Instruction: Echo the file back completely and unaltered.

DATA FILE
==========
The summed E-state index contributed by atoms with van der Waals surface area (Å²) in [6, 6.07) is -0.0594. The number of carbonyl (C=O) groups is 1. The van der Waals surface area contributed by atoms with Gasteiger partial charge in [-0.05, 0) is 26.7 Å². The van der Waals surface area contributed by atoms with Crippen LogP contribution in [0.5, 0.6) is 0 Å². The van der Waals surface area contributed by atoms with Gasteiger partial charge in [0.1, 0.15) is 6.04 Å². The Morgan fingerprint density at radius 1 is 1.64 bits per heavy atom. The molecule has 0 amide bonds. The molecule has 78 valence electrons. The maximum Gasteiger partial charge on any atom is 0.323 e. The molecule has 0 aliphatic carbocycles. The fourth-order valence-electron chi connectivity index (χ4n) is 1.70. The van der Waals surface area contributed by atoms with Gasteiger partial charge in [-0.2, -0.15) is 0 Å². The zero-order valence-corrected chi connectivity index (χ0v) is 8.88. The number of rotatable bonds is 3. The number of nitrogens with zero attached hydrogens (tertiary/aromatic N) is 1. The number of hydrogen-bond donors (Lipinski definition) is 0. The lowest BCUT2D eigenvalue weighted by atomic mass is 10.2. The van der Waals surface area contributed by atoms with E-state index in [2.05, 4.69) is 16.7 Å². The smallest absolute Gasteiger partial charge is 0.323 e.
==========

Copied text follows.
The summed E-state index contributed by atoms with van der Waals surface area (Å²) in [6, 6.07) is -0.0594. The number of carbonyl (C=O) groups is 1. The van der Waals surface area contributed by atoms with Gasteiger partial charge in [-0.05, 0) is 26.7 Å². The van der Waals surface area contributed by atoms with Crippen LogP contribution in [0.5, 0.6) is 0 Å². The van der Waals surface area contributed by atoms with Gasteiger partial charge in [0.1, 0.15) is 6.04 Å². The Morgan fingerprint density at radius 1 is 1.64 bits per heavy atom. The molecule has 0 amide bonds. The molecule has 78 valence electrons. The maximum Gasteiger partial charge on any atom is 0.323 e. The molecule has 0 aliphatic carbocycles. The fourth-order valence-electron chi connectivity index (χ4n) is 1.70. The van der Waals surface area contributed by atoms with Gasteiger partial charge in [-0.2, -0.15) is 0 Å². The zero-order valence-corrected chi connectivity index (χ0v) is 8.88. The number of rotatable bonds is 3. The number of nitrogens with zero attached hydrogens (tertiary/aromatic N) is 1. The number of hydrogen-bond donors (Lipinski definition) is 0. The lowest BCUT2D eigenvalue weighted by atomic mass is 10.2. The van der Waals surface area contributed by atoms with E-state index in [2.05, 4.69) is 16.7 Å². The smallest absolute Gasteiger partial charge is 0.323 e.